On Friday mornings, I help out in Parker’s kindergarten class. During center time, I teach one of the centers as the kids rotate in groups. This past Friday, my assignment from the teacher was to read a picture book on the life of Martin Luther King Jr. As I read about Dr. King’s life and dream, I looked into the eyes of confused children.
What I was reading to them didn’t make any sense. Dr. King had a dream that:
“. . . one day right there in Alabama little black boys and black girls will be able to join hands with little white boys and white girls as sisters and brothers.”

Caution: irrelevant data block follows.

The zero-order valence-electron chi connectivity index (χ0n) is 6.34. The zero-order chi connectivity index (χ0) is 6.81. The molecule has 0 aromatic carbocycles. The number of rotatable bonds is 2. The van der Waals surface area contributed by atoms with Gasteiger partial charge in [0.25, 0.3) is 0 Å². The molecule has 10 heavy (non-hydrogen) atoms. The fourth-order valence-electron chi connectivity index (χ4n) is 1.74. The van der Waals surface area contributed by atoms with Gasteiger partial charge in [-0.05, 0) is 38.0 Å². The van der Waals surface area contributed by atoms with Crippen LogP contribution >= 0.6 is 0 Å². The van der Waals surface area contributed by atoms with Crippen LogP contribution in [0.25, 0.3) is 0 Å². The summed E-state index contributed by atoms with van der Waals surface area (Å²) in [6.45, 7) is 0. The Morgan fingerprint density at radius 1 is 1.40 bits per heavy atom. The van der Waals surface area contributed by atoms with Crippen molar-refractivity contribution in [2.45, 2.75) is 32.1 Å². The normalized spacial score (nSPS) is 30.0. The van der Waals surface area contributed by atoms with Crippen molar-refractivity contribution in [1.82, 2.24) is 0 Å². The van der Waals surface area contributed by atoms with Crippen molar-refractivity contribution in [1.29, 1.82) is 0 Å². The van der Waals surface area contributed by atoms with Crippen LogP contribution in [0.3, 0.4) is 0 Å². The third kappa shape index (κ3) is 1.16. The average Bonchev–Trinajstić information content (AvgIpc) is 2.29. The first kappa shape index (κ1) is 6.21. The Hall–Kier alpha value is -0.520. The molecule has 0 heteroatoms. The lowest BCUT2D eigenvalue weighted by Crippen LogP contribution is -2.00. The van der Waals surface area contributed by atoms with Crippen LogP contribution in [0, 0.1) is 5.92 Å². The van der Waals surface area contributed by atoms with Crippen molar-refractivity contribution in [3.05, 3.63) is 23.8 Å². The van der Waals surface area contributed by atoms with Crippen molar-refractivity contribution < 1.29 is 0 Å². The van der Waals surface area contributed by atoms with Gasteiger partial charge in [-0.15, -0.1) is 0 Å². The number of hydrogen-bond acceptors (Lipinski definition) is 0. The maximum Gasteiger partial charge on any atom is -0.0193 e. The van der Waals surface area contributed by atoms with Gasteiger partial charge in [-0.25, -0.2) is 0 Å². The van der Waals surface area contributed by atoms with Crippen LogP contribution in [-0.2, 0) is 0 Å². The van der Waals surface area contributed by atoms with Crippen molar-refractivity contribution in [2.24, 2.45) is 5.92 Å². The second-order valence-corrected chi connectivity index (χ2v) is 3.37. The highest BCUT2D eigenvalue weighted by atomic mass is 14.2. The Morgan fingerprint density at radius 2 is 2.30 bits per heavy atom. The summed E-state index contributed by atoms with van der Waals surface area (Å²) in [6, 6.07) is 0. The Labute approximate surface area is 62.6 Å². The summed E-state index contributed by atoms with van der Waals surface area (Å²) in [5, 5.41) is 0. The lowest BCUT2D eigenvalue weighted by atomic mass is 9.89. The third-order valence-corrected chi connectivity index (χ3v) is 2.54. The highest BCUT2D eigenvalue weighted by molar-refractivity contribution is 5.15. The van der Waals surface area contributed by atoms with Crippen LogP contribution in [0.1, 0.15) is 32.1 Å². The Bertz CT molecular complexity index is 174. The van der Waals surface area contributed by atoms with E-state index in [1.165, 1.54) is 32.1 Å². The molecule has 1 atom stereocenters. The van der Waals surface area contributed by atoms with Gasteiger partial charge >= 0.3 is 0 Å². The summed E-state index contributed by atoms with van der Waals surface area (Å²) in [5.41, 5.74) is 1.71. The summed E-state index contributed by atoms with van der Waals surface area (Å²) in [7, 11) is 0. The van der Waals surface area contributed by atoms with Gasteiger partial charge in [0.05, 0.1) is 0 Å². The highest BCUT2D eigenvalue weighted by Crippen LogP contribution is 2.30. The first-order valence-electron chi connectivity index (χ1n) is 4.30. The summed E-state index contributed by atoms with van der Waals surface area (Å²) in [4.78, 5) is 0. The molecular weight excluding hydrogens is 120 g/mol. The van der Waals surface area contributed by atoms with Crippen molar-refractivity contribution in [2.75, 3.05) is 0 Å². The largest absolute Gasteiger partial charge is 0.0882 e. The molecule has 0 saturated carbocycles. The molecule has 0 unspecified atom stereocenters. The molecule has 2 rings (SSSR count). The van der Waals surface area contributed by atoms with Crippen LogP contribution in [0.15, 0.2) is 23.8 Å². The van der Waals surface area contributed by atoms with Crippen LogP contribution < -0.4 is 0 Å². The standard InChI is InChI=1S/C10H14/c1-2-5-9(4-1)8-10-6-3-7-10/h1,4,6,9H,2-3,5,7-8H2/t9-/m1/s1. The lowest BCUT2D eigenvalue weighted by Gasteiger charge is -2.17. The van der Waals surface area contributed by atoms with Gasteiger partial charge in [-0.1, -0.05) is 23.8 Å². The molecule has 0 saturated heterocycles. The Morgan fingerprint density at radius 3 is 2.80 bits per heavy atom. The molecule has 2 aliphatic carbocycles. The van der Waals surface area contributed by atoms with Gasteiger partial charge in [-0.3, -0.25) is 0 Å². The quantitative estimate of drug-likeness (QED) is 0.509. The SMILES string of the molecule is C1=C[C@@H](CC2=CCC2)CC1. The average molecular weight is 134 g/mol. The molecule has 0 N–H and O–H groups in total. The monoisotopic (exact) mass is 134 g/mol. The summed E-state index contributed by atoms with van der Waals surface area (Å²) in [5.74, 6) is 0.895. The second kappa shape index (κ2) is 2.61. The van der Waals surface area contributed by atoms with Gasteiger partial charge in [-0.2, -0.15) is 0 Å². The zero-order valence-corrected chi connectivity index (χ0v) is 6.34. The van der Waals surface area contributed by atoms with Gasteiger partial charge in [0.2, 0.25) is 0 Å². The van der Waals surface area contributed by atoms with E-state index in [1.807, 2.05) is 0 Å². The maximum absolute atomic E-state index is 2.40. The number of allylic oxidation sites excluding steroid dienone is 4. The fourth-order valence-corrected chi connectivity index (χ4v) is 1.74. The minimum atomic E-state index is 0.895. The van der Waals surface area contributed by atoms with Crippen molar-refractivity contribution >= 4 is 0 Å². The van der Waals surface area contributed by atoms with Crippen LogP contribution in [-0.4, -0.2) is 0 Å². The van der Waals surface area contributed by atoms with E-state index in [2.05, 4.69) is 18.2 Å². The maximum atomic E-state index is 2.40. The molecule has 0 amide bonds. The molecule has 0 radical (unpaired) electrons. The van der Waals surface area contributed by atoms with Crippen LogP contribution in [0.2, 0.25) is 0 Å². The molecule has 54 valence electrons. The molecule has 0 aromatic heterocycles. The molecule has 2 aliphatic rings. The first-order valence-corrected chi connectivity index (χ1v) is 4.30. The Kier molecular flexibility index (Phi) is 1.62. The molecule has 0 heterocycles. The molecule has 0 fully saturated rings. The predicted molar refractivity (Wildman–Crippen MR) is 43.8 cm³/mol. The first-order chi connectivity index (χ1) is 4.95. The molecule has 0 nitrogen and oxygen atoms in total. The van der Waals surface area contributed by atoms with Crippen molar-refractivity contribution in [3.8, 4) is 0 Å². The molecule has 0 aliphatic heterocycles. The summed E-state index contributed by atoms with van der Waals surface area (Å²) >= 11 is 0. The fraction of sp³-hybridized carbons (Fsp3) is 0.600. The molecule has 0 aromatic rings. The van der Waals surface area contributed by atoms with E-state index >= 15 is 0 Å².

The kids had so many questions: Why couldn’t the kids go to school together? Why couldn’t the people ride the bus together?
I live in southern California where ethnic diversity is very much an integral part of everyday life. In my son’s classroom alone, there are children from Peru, Mexico, China, Korea, Egypt, Lebanon, and Canada. It’s one of the things I love most about living here. Children from all over the world gather in a single classroom, just as Dr. King once envisioned. And they’re friends. They can’t even fathom that it might have once been different elsewhere.
Dr. King had a dream that kids – no matter their color – could learn together, play together, and live together. In some parts of the country at least, his dream is now a reality.